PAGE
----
Welcome to part 10 of a 10-part series, Nine Ways You’re Losing Business—and What to Do About It.
Next week, I’ll summarize the entire series and show you some next steps so that you can go into 2015 from a position of strength instead of trying to play catch-up.
Reason No. 9: You’re renting your practice, not owning it.
Are you renting your practice? I’m not asking whether you’re renting office space. And I’m not asking whether you’re an associate or junior in practice. This question is about your attitude and your approach to your practice. Are you building your practice based on what you want your practice to be, or are you “paying your dues”? Compromising? Accepting what isn’t ideal but might be good enough for now? Waiting until something changes?
If you aren’t actively and strategically growing your practice on a consistent basis, you are renting your practice. Even if you’re a sole practitioner, renting your practice means you have a job, not a career. As we learned during the recession, lawyers can lose their jobs when firms fail or as a stopgap measure designed to avoid failure—or even to increase profit.
“Career” non-equity partners (meaning those who cannot or will not advance to the point of attaining equity partnership, as distinguished from “transitional” non-equity partners who are working to become equity partners) are at special risk. These lawyers typically have strong skills but relatively high salaries and relatively small books of business, meaning that they represent a drag on the firm if work dries up and they can’t bring in enough new work to support or significantly defray their expense.
If you only rent a practice, you have few transferable assets other than skill and experience, which is many cases isn’t enough to distinguish you from a sea of talented lawyers. As a result, you have fewer professional options, and you may find it difficult or even impossible to find a new job.
“Owning” your practice means taking responsibility for your own success and not depending on others to provide work or opportunities to you. It means looking at the assets and liabilities in your practice (financial and otherwise) and determining how to harness the assets so that you can grow your practice. It’s putting in consistent and strategic activity to grow your practice. It’s looking at engagements as relationships, not transactions—even one-off engagements can yield referrals with the appropriate effort.
Renting vs. owning a practice isn’t purely a financial question: depending on the circumstances, a lawyer with no clients at all may own her practice with a lawyer with a $250,000 book of business may only be renting. While results certainly do matter, what distinguishes two similarly situated lawyers is action and attitude. A 2009 New York Times Op-Ed piece summarized it this way:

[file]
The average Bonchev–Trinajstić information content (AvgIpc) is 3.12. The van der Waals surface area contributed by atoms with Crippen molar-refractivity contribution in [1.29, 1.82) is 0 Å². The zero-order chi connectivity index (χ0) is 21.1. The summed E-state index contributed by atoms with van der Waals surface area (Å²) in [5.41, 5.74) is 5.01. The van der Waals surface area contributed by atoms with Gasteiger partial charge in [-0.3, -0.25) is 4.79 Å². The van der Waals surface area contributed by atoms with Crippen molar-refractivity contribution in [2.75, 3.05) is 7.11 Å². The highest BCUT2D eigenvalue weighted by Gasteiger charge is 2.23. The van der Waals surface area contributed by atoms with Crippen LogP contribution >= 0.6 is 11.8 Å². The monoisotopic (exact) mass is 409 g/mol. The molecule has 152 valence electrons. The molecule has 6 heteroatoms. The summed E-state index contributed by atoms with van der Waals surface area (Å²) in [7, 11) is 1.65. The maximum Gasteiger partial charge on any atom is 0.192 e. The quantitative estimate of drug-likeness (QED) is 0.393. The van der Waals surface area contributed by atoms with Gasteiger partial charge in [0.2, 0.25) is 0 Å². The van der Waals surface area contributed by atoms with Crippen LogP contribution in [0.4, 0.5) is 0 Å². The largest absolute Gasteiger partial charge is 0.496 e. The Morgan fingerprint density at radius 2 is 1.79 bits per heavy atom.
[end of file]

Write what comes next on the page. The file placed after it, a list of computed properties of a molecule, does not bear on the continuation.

A Washington lawyer friend recently told me about layoffs at his firm. I asked him who was getting axed. He said it was interesting: lawyers who were used to just showing up and having work handed to them were the first to go because with the bursting of the credit bubble, that flow of work just isn’t there. But those who have the ability to imagine new services, new opportunities and new ways to recruit work were being retained. They are the new untouchables. . . Those who are waiting for this recession to end so someone can again hand them work could have a long wait. Those with the imagination to make themselves untouchables — to invent smarter ways to do old jobs, energy-saving ways to provide new services, new ways to attract old customers or new ways to combine existing technologies — will thrive. (Emphasis added.)
The legal market has shifted, and it will continue to do so. Clients have more options and are making new demands in terms of the cost, efficiency, and structure of engagements, and there’s no hint of abatement. Instead, we can expect to see more changes and more significant changes in the way that lawyers and clients work together.
Today’s economy calls on you to become an entrepreneur at law. Stop following the tired old rainmaker model of getting the work, then doing the work, rinse and repeat with an ever-growing focus on bringing in more and more work. That model, when successful, leads straight into the feast/famine cycle. Instead, determine your brand as a practitioner and how you can express that brand in your practice, then find how your brand and the skills encompassed in that brand can intersect with what reaches and influences your ideal clients. Build relationships based on trust, and look for ways to create value for your clients. Re-imagine how you can work with your clients, letting your clients’ needs and wants guide your innovation.
If you’re doing the same old, same old, you are losing business. The new economy calls on you to take ownership of your practice, to explore new ways to find, engage, and serve your clients, and to seek continuous improvement in what you do as a practitioner and how you do it.
Step up, or you may be pushed out.